JUNEAU, Alaska — Alaska on Tuesday became the third U.S. state to legalize the recreational use of marijuana for adults, but it was a subdued milestone.

Unlike in Colorado and Washington state, there were no street parties and public smoking displays in Alaska’s biggest cities. But backers of legal pot said the mild reaction was fitting because they are aiming to promote responsible consumption of marijuana as they work with lawmakers during the next few months in preparing its sale.

“We wish people would just celebrate in a little less public of a fashion,” said Bruce Schulte, an advocate for legalization. “We want to see this industry thrive in a responsible, regulated fashion, and part of that is responsible consumption.”

But when the public voted last November to legalize marijuana use by adults in private places, voters left many of the details to lawmakers and regulators to sort out. That has left much confusion.

The initiative bans smoking in public, but it doesn’t define what that means, and lawmakers left the question to the alcohol regulatory board. “The implementation of Ballot Measure 2 has provided us with a new set of freedoms, but like anything else, there are limits on those freedoms,” said Tim Hinterberger, the chairman of the Campaign to Regulate Marijuana, pro-pot group, said Tuesday morning.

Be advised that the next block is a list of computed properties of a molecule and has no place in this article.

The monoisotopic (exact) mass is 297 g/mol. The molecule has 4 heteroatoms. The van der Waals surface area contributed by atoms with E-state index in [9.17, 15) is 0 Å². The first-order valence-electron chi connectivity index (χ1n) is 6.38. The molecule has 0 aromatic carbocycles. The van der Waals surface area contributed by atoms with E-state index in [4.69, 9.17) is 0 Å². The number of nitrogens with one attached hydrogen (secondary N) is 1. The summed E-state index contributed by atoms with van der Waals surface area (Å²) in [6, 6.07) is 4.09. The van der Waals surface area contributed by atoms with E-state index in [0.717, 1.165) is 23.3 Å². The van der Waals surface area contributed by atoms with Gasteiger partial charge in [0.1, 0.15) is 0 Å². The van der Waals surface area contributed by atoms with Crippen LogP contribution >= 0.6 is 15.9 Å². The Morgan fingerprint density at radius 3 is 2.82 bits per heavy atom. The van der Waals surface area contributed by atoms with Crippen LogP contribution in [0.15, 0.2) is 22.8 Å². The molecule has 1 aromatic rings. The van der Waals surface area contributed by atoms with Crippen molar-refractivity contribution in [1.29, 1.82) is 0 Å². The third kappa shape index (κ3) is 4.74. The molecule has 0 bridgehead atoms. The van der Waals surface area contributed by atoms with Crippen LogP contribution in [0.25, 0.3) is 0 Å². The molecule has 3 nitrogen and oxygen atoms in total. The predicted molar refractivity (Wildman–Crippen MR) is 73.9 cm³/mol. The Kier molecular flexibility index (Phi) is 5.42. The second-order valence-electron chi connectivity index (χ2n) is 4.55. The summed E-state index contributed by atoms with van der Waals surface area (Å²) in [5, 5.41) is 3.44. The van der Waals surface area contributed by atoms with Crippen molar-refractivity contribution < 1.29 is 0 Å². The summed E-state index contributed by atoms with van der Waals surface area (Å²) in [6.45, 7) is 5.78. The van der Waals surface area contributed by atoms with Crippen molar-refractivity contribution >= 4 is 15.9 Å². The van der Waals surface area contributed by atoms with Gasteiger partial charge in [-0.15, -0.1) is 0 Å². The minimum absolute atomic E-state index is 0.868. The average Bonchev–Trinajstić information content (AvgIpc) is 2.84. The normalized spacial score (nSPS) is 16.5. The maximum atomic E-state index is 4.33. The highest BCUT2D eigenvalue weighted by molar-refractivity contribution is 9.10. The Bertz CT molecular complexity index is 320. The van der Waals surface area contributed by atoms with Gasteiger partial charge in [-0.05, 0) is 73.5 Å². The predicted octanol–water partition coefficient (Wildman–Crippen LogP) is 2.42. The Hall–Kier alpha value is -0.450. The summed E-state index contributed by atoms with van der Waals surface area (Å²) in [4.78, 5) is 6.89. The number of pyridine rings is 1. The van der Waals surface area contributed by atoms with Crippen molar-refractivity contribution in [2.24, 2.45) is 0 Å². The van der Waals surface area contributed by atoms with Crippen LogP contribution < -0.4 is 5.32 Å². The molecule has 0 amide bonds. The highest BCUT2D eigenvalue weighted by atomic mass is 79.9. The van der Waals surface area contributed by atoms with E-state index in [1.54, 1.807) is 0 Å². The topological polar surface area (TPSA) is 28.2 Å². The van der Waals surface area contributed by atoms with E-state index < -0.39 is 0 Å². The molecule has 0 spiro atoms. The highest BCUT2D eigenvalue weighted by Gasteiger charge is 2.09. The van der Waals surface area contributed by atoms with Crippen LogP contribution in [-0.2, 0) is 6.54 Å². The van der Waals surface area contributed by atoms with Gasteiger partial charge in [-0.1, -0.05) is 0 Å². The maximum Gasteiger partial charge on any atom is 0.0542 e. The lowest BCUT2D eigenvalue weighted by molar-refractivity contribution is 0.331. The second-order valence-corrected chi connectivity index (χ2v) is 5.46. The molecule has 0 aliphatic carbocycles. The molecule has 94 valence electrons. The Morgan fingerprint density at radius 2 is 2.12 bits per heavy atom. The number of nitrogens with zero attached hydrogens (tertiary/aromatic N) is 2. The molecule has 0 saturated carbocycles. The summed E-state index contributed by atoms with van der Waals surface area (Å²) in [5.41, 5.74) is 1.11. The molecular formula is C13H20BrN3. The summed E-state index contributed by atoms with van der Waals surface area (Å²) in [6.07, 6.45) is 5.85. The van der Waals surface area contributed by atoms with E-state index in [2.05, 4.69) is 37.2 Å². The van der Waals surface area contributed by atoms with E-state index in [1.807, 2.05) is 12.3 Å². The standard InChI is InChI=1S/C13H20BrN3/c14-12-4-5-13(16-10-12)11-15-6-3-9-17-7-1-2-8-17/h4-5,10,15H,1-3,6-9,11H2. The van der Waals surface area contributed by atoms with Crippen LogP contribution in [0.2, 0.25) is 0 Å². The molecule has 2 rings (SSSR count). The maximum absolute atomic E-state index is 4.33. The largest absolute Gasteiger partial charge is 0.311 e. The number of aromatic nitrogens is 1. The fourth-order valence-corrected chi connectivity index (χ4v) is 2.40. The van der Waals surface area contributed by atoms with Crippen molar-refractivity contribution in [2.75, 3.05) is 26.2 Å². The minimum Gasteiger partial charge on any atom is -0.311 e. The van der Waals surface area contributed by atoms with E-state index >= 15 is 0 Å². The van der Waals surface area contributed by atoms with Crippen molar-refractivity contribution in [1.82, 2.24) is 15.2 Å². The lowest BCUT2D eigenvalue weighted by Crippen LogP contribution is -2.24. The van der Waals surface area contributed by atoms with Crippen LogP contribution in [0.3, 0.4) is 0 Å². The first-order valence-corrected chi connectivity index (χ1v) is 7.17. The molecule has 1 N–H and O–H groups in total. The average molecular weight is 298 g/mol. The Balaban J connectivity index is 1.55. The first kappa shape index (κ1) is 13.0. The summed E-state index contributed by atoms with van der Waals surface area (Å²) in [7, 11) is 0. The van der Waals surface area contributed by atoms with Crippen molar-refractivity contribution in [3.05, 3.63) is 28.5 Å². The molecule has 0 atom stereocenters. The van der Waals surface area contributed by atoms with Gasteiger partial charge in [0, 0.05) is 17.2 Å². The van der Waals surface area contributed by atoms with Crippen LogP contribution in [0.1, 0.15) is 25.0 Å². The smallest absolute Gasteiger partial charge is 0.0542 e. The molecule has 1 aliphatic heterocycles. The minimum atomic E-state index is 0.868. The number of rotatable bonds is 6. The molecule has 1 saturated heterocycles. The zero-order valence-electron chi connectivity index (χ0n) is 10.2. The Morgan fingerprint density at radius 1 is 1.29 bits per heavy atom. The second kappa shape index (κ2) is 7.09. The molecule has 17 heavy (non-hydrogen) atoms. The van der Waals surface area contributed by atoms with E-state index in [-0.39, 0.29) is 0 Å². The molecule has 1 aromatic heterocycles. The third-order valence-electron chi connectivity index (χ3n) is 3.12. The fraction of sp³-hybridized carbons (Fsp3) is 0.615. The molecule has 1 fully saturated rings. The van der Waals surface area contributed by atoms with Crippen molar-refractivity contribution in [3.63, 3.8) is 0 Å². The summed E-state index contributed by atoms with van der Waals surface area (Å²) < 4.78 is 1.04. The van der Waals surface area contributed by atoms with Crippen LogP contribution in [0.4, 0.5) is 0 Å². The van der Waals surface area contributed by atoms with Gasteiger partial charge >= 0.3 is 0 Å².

Despite the statewide directive, Alaska still allows different communities to adopt different standards of what smoking in public means to them. In Anchorage, for instance, Police Chief Mark Mew warned people against smoking on their porches if they live near a park. But in North Pole, smoking outdoors on private property will be OK as long as it doesn’t create a nuisance.

As of Tuesday, adult Alaskans can not only keep and use pot, they can transport, grow it and give it away. A second phase, creating a regulated and taxed marijuana market, won’t start until 2016 at the earliest.

Meanwhile, Alaska Native leaders worry that legalization will bring new temptations to communities already confronting high rates of substance abuse.

“When they start depending on smoking marijuana, I don’t know how far they’d go to get the funds they need to support it, to support themselves,” said Edward Nick, council member in Manokotak, a small Yup’ik Eskimo village..